Home > Clement's Game > Science Fiction Round 46: Homestuck

Science Fiction Round 46: Homestuck

Homestuck is a notable and popular webcomic.  (Here’s the TVTropes page, which may help explaining… stuff.)

It is very complicated.  So complicated, I don’t think I can even do a plot summary justice at this point.  (It’s also very long, and despite having been reading it for over a month, I still haven’t gone through the entire archive.)

I quote the comic:


If you enjoy complex plot, time travel, significant meta, as well as clever flash graphics and rampant destruction of the fourth wall, you may find this comic fun.

(Although, I should add that some parts may not be a good idea for someone who’s epileptic and reacts to flashing lights.)

There are spoilers below, of course, but… there’s so much complexity that if you start reading from the beginning, I suspect that it will be hard to figure out how stuff is spoiled.

This is a thing from Homestuck. From earlier in the story, so it's less of a spoiler. Nonetheless, I'm not even going to bother explaining, beyond yes, those are meteors, and I'm not even sure whether that's supposed to be Skaia in the middle, or just the teleport out thing.

This is a thing from Homestuck.
From earlier in the story, so it’s less of a spoiler.
Nonetheless, I’m not even going to bother explaining, beyond yes, those are meteors, and I’m not even sure whether that’s supposed to be Skaia in the middle, or just the teleport out thing.


These go up to eleven, and then some.

Video game mechanics that impact reality are only the start.  Teleportation and time travel show up fairly early on, even if you don’t initially realize that they’re there.  Then come the aliens, who were actually there all along, and the parallel realities, and universes spawning universes in turn.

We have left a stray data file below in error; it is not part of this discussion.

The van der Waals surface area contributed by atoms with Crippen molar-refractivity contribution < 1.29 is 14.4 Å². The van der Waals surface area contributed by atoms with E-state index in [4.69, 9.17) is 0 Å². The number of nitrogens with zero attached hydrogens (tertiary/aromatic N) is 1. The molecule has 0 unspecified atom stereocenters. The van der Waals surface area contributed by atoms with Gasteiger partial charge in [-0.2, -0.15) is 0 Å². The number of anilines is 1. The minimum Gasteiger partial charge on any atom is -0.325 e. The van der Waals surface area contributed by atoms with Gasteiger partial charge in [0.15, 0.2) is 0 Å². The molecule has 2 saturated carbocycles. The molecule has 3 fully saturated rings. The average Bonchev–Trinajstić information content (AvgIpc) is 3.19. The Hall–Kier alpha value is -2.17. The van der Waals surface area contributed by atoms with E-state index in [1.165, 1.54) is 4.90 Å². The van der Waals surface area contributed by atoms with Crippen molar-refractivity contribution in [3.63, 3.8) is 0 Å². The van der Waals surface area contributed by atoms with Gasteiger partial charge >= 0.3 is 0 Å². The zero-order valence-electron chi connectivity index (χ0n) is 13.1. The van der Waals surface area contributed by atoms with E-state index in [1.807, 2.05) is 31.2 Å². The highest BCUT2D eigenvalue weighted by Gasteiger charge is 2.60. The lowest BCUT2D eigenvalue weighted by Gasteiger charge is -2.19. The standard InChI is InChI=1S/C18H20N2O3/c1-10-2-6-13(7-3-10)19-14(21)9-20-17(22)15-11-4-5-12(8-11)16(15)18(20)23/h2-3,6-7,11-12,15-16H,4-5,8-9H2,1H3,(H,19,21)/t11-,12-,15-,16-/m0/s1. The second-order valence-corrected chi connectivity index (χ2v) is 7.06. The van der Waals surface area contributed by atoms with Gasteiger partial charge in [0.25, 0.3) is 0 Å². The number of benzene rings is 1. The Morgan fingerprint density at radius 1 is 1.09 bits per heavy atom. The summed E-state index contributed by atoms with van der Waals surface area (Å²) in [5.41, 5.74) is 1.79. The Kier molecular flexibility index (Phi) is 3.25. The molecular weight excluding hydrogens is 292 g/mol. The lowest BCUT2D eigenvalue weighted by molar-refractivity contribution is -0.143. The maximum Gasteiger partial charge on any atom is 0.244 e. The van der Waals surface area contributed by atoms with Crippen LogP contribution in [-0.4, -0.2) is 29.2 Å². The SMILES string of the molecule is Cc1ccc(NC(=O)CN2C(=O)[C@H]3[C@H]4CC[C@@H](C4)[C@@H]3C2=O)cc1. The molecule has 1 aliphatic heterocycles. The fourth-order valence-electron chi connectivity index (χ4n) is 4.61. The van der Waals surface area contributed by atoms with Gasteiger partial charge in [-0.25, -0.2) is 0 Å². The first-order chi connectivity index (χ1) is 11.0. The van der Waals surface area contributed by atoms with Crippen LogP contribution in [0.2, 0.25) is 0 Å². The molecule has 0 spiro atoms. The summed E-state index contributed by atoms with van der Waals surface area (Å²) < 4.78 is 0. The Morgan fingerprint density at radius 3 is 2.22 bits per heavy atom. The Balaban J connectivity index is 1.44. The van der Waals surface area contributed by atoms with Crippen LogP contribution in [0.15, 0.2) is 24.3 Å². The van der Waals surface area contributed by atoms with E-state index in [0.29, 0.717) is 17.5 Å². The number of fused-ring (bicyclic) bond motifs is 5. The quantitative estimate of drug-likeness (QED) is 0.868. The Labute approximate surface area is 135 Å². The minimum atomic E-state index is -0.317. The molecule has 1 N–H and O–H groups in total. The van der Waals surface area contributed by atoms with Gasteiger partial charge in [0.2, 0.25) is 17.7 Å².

As I said, it’s complicated.

That being said, the comic does try to be consistent.  For instance, there is some primary reality that must happen.  Time travel thus either invokes stable time-loops, which are self-consistent (and well planned in the context of the story), or result in “doomed” time-lines, in which all ends in failure, and thus cannot be “real.”

And then… the Great Retcon happens.  (That’s not a term in the story, but the name seems appropriate.)  The primary timeline is overwritten in a way that was previously thought impossible, touching on events far, far earlier in the story, changing them in subtle ways, to prevent a terrible distaster later on.

The one character who initially attempts to explain that mess uses only one word:


Although, I will note that there is one good indicator of “shenanigans” or wibbley-wobbley time travel stuff incoming: If too many important characters die, there’s probably going to be a reset or a jump back from the failed timeline.

Naturally, this is filled with way too much nonsense (including various back-and-forth as to whether magic is real) to even think about trying to treat it as if it had some basis in science.

At least light-speed limits get a nod in passing while all the laws of reality as we know it are warped beyond recognition.

Scale of Epic

The scale of epic spins like a top, whirling from childhood troubles and birthday parties to multiverse spanning doom and back again.

For the most part, the story does a good job of taking you along for the ride.  However, some of the low-epic items — teenage angsting and silly little pointless jokes — get to be a little too much in some sections.

An Explanation for the Human Aliens

At least, sort of.

This includes the rumored trolls, as well as the cherubs that appear later in the story.

In this case, the “human alien” trolls came first.  They created our universe in a way that it essentially inherited its trait from ours, result in our planet being populated by bizarre hornless trolls with monochromatic blood.  There are also some cultural things we borrow from the trolls, such as cotton candy, which are explained in this way.

As for the cherubs, well… let’s just not even get started.

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